It’s simply impossible to respond judiciously in circumstances where you’re feeling so disturbed that you’re on the verge of “losing it." Carefully monitor what’s going on inside you: Can you feel your face beginning to flush? Your heart rate rising? Your hands beginning to tremble or shake? Your stomach fluttering like a butterfly? Or perhaps you're experiencing a thunderous, whole-body energy surge? These are all clues that your emotions are threatening to overtake your logical faculties. Take a deep breath and endeavor to evaluate the rationality of what’s going on between your ears.
6. It would dignify—or give credence to—some spiteful individual's degrading of you. There’s no good reason to respond to anyone whose prime motive is to taunt you. When, out of hostility or malice, another person stridently attacks something you said or wrote, responding to their verbal venom may give their words an authority they hardly deserve. The familiar expression, “I won’t dignify that with a response," applies here. Most third parties would grasp that you avoided reacting to someone else's comment not because their defamation was righteous but because what they said hardly warranted a response. Internet snipers, for example, can hurt you only with your consent. Ironically, your power in these situations comes from ignoring their rhetorical jabs. In most instances, you’re in no way obliged to respond to belligerent, non-constructive criticism. If someone is gratuitously attacking your character, it’s senseless to try to defend yourself or to sneer back at them. The best way to settle the matter is through silence, which leaves yourself much less open to further onslaughts.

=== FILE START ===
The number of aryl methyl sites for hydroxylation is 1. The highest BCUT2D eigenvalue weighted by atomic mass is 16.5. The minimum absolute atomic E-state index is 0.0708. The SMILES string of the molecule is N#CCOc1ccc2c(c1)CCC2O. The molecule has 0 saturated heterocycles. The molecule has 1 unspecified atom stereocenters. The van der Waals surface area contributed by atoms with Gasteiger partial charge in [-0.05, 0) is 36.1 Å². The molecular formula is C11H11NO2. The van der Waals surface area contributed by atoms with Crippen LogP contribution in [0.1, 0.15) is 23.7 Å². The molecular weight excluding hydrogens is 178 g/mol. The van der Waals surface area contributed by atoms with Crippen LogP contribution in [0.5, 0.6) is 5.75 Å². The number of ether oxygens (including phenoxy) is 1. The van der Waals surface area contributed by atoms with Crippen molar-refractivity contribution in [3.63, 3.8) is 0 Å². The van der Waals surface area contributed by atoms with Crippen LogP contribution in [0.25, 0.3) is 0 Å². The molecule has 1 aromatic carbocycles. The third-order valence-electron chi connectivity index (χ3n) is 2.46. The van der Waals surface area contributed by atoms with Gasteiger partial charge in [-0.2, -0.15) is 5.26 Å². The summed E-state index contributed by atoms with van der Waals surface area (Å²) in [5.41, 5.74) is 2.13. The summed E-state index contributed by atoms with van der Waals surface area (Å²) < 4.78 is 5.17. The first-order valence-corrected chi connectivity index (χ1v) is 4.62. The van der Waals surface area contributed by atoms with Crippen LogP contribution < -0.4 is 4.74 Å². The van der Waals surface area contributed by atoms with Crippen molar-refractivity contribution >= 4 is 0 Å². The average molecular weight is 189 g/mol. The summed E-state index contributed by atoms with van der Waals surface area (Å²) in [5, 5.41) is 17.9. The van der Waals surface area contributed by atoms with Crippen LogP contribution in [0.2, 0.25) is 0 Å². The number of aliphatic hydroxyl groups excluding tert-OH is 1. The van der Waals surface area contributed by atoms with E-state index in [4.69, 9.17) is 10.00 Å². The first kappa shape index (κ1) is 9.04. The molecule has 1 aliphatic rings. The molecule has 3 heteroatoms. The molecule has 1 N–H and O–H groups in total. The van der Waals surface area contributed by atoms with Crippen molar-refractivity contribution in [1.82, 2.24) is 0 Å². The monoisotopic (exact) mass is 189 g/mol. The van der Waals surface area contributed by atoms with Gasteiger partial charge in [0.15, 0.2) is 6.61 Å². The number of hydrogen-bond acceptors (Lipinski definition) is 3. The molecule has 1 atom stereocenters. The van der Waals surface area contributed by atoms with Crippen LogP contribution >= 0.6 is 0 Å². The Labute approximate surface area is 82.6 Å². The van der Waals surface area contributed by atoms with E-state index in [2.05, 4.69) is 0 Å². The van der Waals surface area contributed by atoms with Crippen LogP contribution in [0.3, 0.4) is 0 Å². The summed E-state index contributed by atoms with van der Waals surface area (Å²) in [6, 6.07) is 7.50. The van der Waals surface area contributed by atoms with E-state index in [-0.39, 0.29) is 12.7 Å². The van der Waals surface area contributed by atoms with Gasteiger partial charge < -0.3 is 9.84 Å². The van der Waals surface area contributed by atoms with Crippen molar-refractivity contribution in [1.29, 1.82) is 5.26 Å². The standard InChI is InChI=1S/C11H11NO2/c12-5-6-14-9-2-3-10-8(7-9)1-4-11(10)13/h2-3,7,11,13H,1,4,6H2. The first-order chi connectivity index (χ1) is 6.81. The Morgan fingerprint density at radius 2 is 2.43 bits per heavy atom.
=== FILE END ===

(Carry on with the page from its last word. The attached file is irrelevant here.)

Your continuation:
7. It could lead you to engage with someone whose goal is to ensnare you. When someone baits you into an unwinnable verbal duel, it's probably because it affords them the perverse gratification of acting out their contentious, argumentative predilections. If you get into the ring, it’s virtually guaranteed that a TKO will ensue—that is, stooping to their level is already a defeat. As Mark Twain said, “Never argue with stupid people. They will drag you down to their level and then beat you with experience.” If someone has already prodded you into responding to them, and is pushing for a second round, it’s wise to cut your losses and call it quits, recognizing that they’re only goading you to partake in an ongoing exercise in futility—or foolishness. Such bullying is best ignored, especially if they’re only indulging in mudslinging to feed illusions of being stronger or superior to others.
8. It could reinforce a behavior that needs to change. To close in a completely different direction, when young children have a tantrum, this is their way of getting attention (however negative) or manipulating a situation to get their way. With few exceptions, it’s typically best not to react to such unruly behavior (in preschoolers or adults) but, tactically, to ignore it, especially since an active response might inadvertently strengthen the impulse. Children need to learn how to deal with the inevitable frustrations of life. If their acting out of control yanks your chain to the point that you defer to them, you’re actually “teaching” them to act that way to maximize the odds that they’ll get what they want. And that’s hardly in your—or their—best interests.
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© 2014 Leon F. Seltzer, Ph.D. All Rights Reserved.